“Anglican Aid has entered a partnership with the Episcopal Church of South Sudan and Sudan (ECSS&S) to support a project to assist communities prepare for an expected famine during the summer of 2014/15.
The expected famine is due to the inability of displaced people to plant crops.
While emergency food security will be provided by other agencies, the Church in South Sudan is assisting through a Peace Dividends Project to assist people to plant crops to provide longer term food security.…
Anglican Aid [is] suggesting people forgo a meal out and contribute the money to support South Sudan.”
Donations may be made online or by phoning 02 92841406. (Click the image for a larger version.)
These services will include a public apology by the Right Reverend Stuart Robinson, Bishop of Canberra and Goulburn.” – Read it here.
Dear Prime Minister,
I write this ‘open letter’ on behalf of Anglicans across southern New South Wales and the Australian Capital Territory to express our deep distress and dismay at the creation of a new wave of refugees by militants from the Islamic State of Iraq and the Levant (ISIS); a situation about which, I am sure, you are fully cognisant…”
– Read the full letter to Prime Minister Tony Abbott, from Stuart Robinson, Bishop of Canberra & Goulburn.
Related: Church leaders call for support of Christians in Iraq. (NSW Council of Churches.)
July 30, 2014
The Archbishop of Sydney, Dr Glenn Davies, has joined calls for prayer and international assistance for Iraqi Christians facing severe persecution, even death, for their faith.
“It is an outrage that a community established in the early centuries of the Christian era should face expulsion from their own land, simply for their faith.” Dr Davies said.
In Mosul, near the ruins of the ancient city of Nineveh, the militant Islamic group ISIS gave Christians an ultimatum: convert to Islam, pay a “protection tax” or face death.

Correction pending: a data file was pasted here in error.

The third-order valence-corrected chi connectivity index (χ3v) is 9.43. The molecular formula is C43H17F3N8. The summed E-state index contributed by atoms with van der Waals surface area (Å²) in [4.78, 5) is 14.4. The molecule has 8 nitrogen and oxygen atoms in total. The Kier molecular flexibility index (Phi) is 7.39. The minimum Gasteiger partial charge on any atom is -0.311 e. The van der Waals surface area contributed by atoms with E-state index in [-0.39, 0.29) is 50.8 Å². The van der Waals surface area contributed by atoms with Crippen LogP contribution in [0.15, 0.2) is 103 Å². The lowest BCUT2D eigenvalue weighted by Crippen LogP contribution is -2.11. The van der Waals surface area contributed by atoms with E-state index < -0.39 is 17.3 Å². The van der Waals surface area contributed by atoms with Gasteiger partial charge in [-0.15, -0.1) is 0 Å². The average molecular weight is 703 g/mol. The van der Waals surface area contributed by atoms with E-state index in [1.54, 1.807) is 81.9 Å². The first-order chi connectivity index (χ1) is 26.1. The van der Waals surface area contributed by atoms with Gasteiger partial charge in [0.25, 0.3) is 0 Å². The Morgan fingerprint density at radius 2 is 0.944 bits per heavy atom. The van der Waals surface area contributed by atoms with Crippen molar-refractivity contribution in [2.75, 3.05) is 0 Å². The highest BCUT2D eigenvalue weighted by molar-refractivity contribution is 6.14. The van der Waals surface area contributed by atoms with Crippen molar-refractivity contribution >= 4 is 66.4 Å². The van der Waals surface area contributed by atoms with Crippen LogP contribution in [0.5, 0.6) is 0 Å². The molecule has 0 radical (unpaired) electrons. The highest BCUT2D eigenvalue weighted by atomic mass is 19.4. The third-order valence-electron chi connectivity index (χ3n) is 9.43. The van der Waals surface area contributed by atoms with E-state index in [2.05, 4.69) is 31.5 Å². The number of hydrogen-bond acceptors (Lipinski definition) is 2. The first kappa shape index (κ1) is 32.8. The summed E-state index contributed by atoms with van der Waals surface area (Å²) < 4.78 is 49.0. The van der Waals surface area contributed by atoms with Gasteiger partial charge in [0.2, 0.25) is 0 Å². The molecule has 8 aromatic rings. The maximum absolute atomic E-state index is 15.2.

Churches have been looted, burned or occupied. Christian homes have been marked with the Arabic letter “N” (for the word ‘Nasrani’ which translates to ‘Nazarene’, a follower of Jesus).
Thousands of Christian families have been driven from the city.
“In the same area where God sent the prophet Jonah to turn back the people of Nineveh from their evil ways, we pray for a turning back of the evil which has come upon the Christians of Mosul, stripped of their livelihood, property and possessions.”
“The Australian government, the international community and the UN must not stand by while such persecution continues unabated.” Dr Davies said.
The Archbishop called on churches to pray for peace and justice in Iraq and also for Palestinian Christians caught in the conflict on the West Bank and the Gaza.
“We have entered a period of significant suffering for Christians around the world: from Iraq to Syria and from Egypt to Sudan.” the Archbishop said. “While the Cross is the symbol of suffering for all who are followers of Jesus of Nazareth, we have a responsibility to stand with our brothers and sisters in the face of such unmitigated persecution.”
– from SydneyAnglicans.net.
The silence is deafening – Catholic Herald.
– Report from ABC News.
– news from SydneyAnglicans.net.
Here are a few items from around the Anglican Church of Australia –
- Newcastle – Vigil Service to commemorate beginning of World War I, 03 August.
- Canberra & Goulburn – Lamentation Sunday, 10 August.
- Bathurst – Diocese to raise funds for court proceedings.
- Armidale – Talking Sense about Sex: Dr Patricia Weerakoon visit to diocese.
- Tasmania – Position Statement on Suspended Sentences. (Image: ACA.)
Mr Nixon is best known as the Executive Director of the Diocese’s “Connect 09” campaign. He has since been the Director of Youthworks’ Year 13 programme and more recently Principal of Youthworks College…”